Case Study Wells Fargo

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Wells Fargo’s “Gutless Leadership” Wells Fargo is one of the largest banks in the United States, with “…more than 8,600 locations [and] 13,000 ATMs” (Wells Fargo Today). Millions of Americans trust them with their finances. However, after a federal investigation, Wells Fargo has admitted to opening up to two million accounts without customers’ permission. While this had financial implications for many customers, this scandal most heavily affected Wells Fargo’s low-level employees. Sales employees were faced with unrealistic quotas and enormous pressure from management. In podcast episode “The Wells Fargo Hustle” by Chris Arnold and Robert Smith, former Wells Fargo employee Ashley describes the poor working conditions and illegal activities…show more content…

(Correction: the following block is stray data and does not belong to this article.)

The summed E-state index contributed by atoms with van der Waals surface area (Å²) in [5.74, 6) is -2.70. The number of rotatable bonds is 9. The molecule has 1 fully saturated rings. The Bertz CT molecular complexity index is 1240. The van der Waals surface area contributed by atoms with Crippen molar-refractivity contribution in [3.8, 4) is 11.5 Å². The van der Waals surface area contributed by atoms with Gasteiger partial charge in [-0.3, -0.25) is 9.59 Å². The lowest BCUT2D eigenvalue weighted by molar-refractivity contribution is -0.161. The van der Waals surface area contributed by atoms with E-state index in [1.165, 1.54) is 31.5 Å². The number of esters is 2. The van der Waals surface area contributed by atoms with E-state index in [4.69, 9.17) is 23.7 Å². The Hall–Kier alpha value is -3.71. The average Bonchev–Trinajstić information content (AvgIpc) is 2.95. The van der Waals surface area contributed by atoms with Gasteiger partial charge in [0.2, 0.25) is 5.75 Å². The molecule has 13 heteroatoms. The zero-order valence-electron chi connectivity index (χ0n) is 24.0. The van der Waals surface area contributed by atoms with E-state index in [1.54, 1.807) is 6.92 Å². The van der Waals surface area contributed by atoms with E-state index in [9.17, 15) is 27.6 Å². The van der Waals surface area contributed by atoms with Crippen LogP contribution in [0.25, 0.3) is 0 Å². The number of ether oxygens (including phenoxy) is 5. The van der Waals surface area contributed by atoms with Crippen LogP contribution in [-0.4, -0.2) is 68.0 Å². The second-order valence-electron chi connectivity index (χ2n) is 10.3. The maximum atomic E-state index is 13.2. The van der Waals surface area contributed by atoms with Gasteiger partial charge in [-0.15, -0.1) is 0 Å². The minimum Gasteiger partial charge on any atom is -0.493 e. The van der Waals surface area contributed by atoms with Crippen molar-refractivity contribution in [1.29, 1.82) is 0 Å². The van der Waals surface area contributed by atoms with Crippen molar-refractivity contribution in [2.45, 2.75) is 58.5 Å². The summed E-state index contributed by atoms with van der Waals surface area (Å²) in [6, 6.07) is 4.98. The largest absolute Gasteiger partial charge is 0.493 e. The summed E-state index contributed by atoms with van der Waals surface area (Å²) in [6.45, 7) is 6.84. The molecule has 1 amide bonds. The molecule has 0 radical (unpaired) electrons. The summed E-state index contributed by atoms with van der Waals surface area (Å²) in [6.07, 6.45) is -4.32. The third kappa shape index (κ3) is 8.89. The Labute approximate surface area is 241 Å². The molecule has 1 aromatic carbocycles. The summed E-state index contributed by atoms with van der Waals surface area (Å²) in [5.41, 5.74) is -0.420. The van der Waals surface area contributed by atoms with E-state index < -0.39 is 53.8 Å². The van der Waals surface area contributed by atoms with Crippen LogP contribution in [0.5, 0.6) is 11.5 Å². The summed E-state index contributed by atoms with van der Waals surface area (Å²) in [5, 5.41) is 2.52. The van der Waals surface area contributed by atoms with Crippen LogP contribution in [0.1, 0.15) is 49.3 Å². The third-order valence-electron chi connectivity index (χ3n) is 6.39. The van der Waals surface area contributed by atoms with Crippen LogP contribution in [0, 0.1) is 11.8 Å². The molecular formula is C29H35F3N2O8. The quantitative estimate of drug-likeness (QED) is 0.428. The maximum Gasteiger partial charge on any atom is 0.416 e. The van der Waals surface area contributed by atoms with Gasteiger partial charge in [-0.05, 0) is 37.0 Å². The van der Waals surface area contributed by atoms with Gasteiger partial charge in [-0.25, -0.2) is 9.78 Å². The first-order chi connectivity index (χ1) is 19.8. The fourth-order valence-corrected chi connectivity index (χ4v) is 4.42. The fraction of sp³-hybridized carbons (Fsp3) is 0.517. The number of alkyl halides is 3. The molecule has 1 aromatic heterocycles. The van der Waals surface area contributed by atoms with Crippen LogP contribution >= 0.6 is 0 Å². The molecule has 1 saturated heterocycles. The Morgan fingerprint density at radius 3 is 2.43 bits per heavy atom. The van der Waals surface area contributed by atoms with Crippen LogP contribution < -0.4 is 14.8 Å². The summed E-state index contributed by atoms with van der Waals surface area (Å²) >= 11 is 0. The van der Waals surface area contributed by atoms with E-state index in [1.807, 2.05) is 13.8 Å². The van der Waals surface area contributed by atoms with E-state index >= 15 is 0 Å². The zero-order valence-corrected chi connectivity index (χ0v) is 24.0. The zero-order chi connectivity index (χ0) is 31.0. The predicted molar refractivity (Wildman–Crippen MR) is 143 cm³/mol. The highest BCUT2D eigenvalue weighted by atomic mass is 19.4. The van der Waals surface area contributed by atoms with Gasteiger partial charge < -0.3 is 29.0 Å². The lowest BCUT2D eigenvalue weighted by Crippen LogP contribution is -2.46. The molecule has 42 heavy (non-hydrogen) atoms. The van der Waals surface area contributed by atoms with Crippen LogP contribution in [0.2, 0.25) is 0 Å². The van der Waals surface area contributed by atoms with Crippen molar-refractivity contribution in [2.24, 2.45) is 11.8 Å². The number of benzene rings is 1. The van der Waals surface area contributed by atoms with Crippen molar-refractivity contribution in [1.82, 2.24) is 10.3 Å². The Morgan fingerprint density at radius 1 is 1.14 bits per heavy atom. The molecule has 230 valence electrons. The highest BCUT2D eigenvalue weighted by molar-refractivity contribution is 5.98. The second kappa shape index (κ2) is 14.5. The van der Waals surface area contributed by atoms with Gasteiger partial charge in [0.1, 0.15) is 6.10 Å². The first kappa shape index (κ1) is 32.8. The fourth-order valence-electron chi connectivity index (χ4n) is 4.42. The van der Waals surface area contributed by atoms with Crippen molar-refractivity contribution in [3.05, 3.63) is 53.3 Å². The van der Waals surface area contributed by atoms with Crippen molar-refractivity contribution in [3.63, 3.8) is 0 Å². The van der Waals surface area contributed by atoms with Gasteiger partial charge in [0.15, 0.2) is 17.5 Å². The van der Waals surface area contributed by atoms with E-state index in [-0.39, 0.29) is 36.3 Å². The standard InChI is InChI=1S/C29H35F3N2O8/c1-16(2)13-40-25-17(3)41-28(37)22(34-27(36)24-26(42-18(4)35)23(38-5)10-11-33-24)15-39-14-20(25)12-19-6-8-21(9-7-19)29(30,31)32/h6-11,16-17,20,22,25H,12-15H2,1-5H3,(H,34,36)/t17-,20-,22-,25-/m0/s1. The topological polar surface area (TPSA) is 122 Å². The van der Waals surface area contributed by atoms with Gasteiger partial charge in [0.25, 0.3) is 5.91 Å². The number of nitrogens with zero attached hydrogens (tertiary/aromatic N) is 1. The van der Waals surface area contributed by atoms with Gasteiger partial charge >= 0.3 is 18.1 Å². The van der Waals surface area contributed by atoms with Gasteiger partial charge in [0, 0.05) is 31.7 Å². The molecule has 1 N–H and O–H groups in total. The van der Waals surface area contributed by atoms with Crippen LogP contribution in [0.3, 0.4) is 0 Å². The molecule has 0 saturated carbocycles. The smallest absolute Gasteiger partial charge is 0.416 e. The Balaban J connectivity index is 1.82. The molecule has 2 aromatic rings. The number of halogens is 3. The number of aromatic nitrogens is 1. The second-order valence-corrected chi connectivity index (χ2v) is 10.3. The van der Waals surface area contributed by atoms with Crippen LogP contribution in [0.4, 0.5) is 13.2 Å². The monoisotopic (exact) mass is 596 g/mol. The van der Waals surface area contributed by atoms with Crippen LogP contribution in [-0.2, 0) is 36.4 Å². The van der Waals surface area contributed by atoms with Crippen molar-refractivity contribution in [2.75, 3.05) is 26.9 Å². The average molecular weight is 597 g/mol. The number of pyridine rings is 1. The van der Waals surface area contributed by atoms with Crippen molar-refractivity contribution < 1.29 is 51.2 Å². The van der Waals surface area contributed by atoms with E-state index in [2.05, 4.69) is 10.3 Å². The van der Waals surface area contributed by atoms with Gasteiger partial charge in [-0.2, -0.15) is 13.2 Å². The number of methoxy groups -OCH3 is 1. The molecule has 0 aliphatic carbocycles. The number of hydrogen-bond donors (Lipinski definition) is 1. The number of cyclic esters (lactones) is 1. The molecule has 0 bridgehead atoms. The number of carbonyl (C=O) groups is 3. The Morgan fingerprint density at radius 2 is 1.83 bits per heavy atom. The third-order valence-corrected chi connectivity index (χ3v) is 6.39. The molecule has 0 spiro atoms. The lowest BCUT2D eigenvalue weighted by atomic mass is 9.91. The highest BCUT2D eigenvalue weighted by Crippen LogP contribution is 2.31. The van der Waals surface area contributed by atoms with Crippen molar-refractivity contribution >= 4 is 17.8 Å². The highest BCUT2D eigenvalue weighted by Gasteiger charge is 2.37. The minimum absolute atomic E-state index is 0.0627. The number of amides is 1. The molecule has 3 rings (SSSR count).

As employees faced pressure to reach quotas, they found ways to cheat the system. If a customer came in to open an account, the employee would simply make it two or three. The intense pressure placed on employees created an environment that not only rewarded dishonesty and malpractice, but made it necessary to maintain employment. Many employees attempted to report these illegal practices to the Wells Fargo ethics line, but action was never taken and the problem escalated. Many employees who attempted to report the crimes were fired and unable to find work due to a “black mark” Wells Fargo placed on their U5. This is an industry form to document incidents of corruption within bank employees (Arnold and Smith). Wells Fargo responded to the scandal by firing 5,300 low-level employees. However, the problem was much bigger than that. After numerous reports to the ethics line, it is almost certain that Wells Fargo officials had some knowledge of the scandal. Additionally, the inaccurate U5 forms “...confirm that Wells Fargo had ample information about the scope of fraudulent sales practices” (Cowley). Senator Elizabeth Warren “…publicly condemned [CEO John Stumpf] for his ‘gutless leadership’” in preventing and handling corruption within his company (Egan, Wattles, and
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